POWER TRANSFORMER WATER IN OIL ANALYSIS BASIC AND TUTORIALS


There is an old expression, ‘‘Oil and water do not mix.’’ Thus, oil is not usually thought of as having a great affinity for water, and in fact it doesn’t. However, the kraft paper insulation found in most power transformers has a tremendous affinity for water.

In fact, cellulose is often used as a drying agent or desiccant. If there is moisture present in the transformer, it will usually wind up in the kraft paper insulation. Moisture not only weakens the insulating properties of the kraft paper, it also accelerates the rate of aging.

Therefore, in order to prolong the life of a transformer, moisture must be monitored. Since samples of the insulation cannot be taken while the transformer is in service, water-in-oil analysis is used to monitor the moisture content of the kraft paper as a surrogate.

There is a known equilibrium between moisture concentrations in the kraft paper versus the moisture concentrations in the oil based on the temperature of the paper and oil. The equilibrium is expressed by the so-called Piper chart, shown in Figure below.


Notice that as the temperature increases, water is driven from the paper into the oil. At elevated temperatures the oil is able to dissolve more water than at lower temperatures. The relationship can be expressed by the following equation.
T = 31.52 - 26.605 Ln pct + 17.524 Ln ppm

where
T =  temperature (°C)
pct  =  % water in paper
ppm = ppm water in oil

When doing a water-in-oil analysis, a syringe sample of oil is taken from the drain valve. Care must be exercised so that the oil is not exposed to the atmosphere. (Any exposure to the atmosphere will cause the oil to quickly reach equilibrium with the air.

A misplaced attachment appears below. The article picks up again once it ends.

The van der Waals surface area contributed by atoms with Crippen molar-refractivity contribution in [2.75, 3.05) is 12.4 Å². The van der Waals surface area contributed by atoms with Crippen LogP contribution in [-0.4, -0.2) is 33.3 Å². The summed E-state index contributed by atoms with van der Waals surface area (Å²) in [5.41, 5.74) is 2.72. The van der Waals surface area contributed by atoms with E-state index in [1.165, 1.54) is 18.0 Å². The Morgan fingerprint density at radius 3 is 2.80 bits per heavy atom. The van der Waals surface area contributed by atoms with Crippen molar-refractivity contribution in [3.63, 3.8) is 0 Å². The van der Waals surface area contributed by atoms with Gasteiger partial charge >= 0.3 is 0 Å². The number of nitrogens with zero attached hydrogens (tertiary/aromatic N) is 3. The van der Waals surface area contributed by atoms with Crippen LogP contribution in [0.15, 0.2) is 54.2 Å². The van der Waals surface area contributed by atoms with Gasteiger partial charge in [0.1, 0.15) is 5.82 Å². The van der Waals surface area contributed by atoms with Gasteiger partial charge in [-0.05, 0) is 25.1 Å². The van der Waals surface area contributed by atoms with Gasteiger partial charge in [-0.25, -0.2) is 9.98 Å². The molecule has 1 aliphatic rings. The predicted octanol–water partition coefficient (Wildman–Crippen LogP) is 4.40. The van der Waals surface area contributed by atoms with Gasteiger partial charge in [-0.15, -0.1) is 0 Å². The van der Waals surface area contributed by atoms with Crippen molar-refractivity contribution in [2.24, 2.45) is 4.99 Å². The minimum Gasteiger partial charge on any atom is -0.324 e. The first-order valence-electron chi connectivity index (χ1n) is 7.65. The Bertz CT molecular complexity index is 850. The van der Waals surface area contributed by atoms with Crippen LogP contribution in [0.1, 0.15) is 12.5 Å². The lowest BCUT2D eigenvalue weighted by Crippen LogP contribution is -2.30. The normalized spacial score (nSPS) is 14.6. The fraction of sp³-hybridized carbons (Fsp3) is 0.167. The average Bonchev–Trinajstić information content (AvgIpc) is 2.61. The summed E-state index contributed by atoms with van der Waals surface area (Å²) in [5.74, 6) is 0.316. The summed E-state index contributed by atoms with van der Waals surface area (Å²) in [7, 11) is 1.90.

Since ambient air usually contains quite a bit of moisture, this will generally immediately saturate the oil with water and produce a meaningless analysis.) The oil temperature is recorded at the time the sample is taken and the sample is then sent to a chemical laboratory to analyze the ppm water in oil.

From the ppm in the oil sample and the temperature of the oil, the Piper chart can be used to get an approximate indication of the percent moisture in the kraft paper.

Note that the temperature of the oil/paper interface has a significant effect on the equilibrium moisture concentration, but the temperatures of the oil and the paper vary depending on location. We would then expect the equilibrium moisture concentration to vary as well, which it does.

Generally, the insulation near the hottest spot will have less percent moisture than insulation exposed to cooler oil at the bottom of the transformer. An ‘‘average’’ value of the percent moisture concentration could be calculated from an ‘‘average’’ temperature; however, this may result in a misleading assessment of the transformer’s state because of the wide variation in moisture concentrations.

A conservative assessment would base the percent moisture on the oil temperature at the bottom of the tank. According to the Transformer Maintenance Institute, 2% is the absolute upper limit for acceptability for percent moisture in kraft paper.

Generally, if the percent moisture is less than 1%, the transformer is considered ‘‘dry.’’ There is also an equilibrium equation between vapor pressure of water in air (humidity) and % water in paper.

T = 40.17 + 22.285 Ln pct + 14.056 Ln vap (8.8.2)
where vap vapor pressure, mmHg.

Since the dew point of air is related to the vapor pressure, a dew-point measurement of the space inside a transformer before oil filling is a very good indication of the amount of water locked in the paper. This will determine whether oil filling should proceed or further drying is necessary.

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